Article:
White House denies Trump had affair with adult-film actress

The White House on Wednesday denied that President TrumpDonald John TrumpAccuser says Trump should be afraid of the truth Woman behind pro-Trump Facebook page denies being influenced by Russians Shulkin says he has White House approval to root out 'subversion' at VA MORE had an affair with adult-film actress Stormy Daniels, who is aggressively pursuing legal avenues to free herself from a contract that prohibits her from talking about their alleged relationship.

“The president has addressed these directly and made very well clear that none of these allegations are true,” press secretary Sarah Huckabee Sanders said during a White House briefing. “It has already been won in arbitration.”

Trump’s personal lawyer Michael Cohen has acknowledged paying Daniels — whose legal name is Stephanie Clifford — $130,000 to not discuss her claims of an affair with Trump.

The White House on Wednesday pointed to an arbitration hearing that took place in a Los Angeles court in late February. Sanders said that Trump's lawyer won the arbitration and that the judge ruled the nondisclosure agreement with Daniels to be binding.



But Daniels's lawyers filed a grievance in court this week claiming that Cohen had “surreptitiously initiated a bogus arbitration proceeding” against her without providing the notice of the proceeding or “basic due process.”

Daniels does not dispute that she signed a nondisclosure agreement and accepted the money from Trump’s lawyer.

But her lawyers say that Cohen nullified the terms of their agreement by acknowledging publicly that he had paid her to keep quiet. 

They also say that Trump never signed the contract and that since he’s party to the agreement, it is not binding. 

“Mr. Trump purposely did not sign the agreement so he could later, if need be, publicly disavow knowledge,” Daniels’s lawyers said in a new court filing this week. 

Daniels claims that she had a sexual encounter with Trump at Lake Tahoe in 2006 — while he was married to now-first lady Melania TrumpMelania TrumpTrump ambassador pick faced complaints from female workers: report Trump lashes out at 'Fake News Media' over Mueller indictments Sanders rebuffs WaPo on Trump focusing on shooting responders: 'Very misleading' MORE — and that they continued to see one another into 2007, including at a bungalow at the Beverly Hills Hotel.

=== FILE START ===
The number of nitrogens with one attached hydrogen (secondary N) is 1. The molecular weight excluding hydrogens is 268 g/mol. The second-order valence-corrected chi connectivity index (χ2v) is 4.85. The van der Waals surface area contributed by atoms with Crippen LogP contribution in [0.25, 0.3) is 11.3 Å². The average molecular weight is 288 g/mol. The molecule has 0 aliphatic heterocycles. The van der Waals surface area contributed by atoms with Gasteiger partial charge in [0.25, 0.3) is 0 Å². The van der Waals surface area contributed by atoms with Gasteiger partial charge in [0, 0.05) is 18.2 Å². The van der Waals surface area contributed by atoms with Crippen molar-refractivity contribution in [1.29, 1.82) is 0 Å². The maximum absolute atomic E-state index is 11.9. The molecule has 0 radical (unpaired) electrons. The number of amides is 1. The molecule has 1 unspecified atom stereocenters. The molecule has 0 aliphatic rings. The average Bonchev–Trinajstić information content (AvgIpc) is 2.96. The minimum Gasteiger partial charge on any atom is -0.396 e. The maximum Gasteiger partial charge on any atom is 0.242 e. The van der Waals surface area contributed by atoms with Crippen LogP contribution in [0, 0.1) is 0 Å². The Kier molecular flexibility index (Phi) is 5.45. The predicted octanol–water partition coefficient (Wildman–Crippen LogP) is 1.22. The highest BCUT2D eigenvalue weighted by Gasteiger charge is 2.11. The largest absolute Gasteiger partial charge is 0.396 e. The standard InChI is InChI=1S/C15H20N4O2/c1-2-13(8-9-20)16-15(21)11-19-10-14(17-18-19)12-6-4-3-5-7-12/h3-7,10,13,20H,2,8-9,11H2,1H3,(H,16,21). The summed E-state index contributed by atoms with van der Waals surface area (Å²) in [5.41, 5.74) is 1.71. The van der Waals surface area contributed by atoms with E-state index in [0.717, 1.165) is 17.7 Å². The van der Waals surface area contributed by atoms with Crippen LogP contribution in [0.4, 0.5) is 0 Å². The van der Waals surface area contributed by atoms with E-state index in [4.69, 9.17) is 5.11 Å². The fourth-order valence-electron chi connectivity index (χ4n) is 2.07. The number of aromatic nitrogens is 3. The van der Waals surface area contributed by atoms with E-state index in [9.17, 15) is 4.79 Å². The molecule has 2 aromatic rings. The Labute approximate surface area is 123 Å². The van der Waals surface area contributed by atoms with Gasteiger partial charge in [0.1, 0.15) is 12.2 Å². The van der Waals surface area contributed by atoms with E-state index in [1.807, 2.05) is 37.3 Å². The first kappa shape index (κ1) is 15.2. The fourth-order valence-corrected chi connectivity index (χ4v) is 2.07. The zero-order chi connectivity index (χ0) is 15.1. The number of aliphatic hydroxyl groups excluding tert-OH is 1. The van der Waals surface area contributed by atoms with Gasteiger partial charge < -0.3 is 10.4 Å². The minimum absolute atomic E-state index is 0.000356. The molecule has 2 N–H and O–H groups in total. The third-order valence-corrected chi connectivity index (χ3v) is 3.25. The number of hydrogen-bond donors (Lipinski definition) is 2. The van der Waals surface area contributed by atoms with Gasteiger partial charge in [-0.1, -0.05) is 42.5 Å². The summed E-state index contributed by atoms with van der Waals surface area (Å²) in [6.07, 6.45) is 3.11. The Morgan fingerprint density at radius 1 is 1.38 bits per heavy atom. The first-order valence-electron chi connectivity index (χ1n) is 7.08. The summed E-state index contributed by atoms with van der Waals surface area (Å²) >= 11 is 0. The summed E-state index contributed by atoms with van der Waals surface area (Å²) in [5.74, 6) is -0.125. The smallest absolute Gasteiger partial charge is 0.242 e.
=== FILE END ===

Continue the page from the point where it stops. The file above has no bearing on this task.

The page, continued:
Daniels also says that Cohen reached out to her with the “hush agreement,” setting up a group called Essential Consultants in October 2016 to facilitate the payment.

Sanders said Wednesday that she does not believe the president knew about the payment. She referred all other questions to Cohen and said she did not know the last time the president spoke to his personal lawyer.

Cohen has said the president did not know about the payment and that neither the president nor the campaign reimbursed him for it.

“In a private transaction in 2016, I used my own personal funds to facilitate a payment of 130k to Stephanie Clifford,” he said in a statement last month. “Neither the Trump organization nor the Trump campaign was a party to the transaction with Ms. Clifford, and neither reimbursed me for the payment, either directly or indirectly.”

Daniels's lawyers say New York law would require Trump be kept in the loop if his lawyer made a payment on his behalf.

“The extent of Mr. Trump’s involvement in these efforts is presently unknown, but it strains credulity to conclude that Mr. Cohen is acting on his own accord without the express approval and knowledge of his client Mr. Trump,” her lawyers said in a filing this week.

Some election watchdogs say the payment may run afoul of election laws if the payment was made so as not to damage Trump’s presidential ambitions. 

Conservative lawyers say that as a public person, there are scores of reasons why the president would have had to protect his reputation that go well beyond the campaign.